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World - Opinion: On deep-sea mining, climate change, and the guidelines needed to ensure ocean sustainability

I have followed the ongoing tug of war between opposing sides of the deep-sea mining debate and was waiting for someone to offer the third side of the story. Then I came across the first response from one of the small island nations when the newly elected prime minister of the Cook Islands, Mark Brown, defended his country’s decision to proceed with the early stage exploration of manganese nodules.

I empathize with the struggles the prime minister is going through, trying to reconcile his country’s active initiatives related to ocean conservation under its bold Marae Moana declaration and its need to achieve economic development.

As a strong and active ocean advocate, I have also found myself being torn between my own conflicting emotions on this issue. At the United Nations’ inaugural Ocean Conference in New York in June 2017, I made up my mind that deep-sea mining is inevitable and that there is an urgent need to formulate guidelines on best practices for mining to ensure sustainability of the oceans.

Ever since the prospect of deep-sea mining was proposed in the early 1980s, a number of small Pacific island nations waited for it to become a reality. I was then Kiribati’s secretary for the Ministry of Natural Resources Development. I recall the excitement it caused in a country that had in 1979 just lost its major source of revenue with the cessation of phosphate mining on one of our islands, Banaba.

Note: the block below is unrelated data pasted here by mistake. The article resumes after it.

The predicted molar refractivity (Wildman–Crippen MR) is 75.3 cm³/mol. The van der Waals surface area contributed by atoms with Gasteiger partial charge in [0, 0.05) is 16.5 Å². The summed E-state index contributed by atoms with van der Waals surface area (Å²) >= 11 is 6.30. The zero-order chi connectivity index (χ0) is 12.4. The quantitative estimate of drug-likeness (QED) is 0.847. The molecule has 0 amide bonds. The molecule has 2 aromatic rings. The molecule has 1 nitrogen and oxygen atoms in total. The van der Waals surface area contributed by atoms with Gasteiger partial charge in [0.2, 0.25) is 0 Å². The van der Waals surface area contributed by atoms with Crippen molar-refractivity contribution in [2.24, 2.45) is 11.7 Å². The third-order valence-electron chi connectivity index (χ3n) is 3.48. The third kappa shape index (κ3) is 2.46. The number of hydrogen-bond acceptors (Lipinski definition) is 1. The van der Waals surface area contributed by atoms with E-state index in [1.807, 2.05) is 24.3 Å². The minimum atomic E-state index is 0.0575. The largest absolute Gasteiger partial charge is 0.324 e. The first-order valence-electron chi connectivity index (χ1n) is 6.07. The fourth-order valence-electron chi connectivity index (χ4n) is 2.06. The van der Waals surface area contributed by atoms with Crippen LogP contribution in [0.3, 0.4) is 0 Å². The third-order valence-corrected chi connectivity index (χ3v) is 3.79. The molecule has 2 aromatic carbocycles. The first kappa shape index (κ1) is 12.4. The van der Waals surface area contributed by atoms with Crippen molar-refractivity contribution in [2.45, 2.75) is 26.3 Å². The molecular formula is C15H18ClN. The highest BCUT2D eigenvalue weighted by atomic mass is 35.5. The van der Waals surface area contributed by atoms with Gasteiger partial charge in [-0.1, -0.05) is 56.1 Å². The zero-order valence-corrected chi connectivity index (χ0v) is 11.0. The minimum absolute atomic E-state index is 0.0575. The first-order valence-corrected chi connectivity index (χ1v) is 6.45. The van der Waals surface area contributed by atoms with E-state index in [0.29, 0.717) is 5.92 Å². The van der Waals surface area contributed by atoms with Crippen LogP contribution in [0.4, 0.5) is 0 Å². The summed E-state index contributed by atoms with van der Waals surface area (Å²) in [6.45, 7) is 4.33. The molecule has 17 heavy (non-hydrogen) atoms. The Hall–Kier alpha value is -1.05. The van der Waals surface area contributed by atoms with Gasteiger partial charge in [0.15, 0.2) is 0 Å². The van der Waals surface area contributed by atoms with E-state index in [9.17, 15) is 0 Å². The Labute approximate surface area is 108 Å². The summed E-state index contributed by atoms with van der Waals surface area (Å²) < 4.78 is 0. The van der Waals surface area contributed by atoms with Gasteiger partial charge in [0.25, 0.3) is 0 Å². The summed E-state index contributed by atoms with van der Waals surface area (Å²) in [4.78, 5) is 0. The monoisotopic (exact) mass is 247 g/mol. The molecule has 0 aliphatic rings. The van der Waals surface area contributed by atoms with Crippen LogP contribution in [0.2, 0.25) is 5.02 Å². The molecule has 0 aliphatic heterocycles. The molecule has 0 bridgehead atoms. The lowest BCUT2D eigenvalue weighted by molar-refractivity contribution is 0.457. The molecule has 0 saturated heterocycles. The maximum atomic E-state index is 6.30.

Since then, much has been learned — primarily from climate change — about the limits and sensitivity of our relatively small planet to provide life-support services to its nearly 8 billion people.

We learned the hard way that the Earth is a closed system, similar to a giant spaceship hurtling through the cosmos with no chance of resupply. Manipulation of materials in a closed system will have effects throughout, as happens with burning fossil fuels polluting our atmosphere and mining — the most destructive industry we have — generating the single-largest waste stream on the planet and producing around 10% of all anthropogenic greenhouse gas emissions.

The world must use renewable energy, and it requires a huge influx of base metals for batteries, generators, and other metal-intensive components. The age of oil will be replaced with the age of metals, which are infinitely recyclable. But we do not have enough virgin metal in our system yet to close the loop and only use recyclable materials.

There is hope. Recent analysis shows that polymetallic nodules on the seafloor contain these metals and that their collection causes far less damage to the planetary health we need to sustain us.

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About the author

Anote Tong
  • Anote Tong is former president of the Republic of Kiribati and a two-time nominee for the Nobel Peace Prize.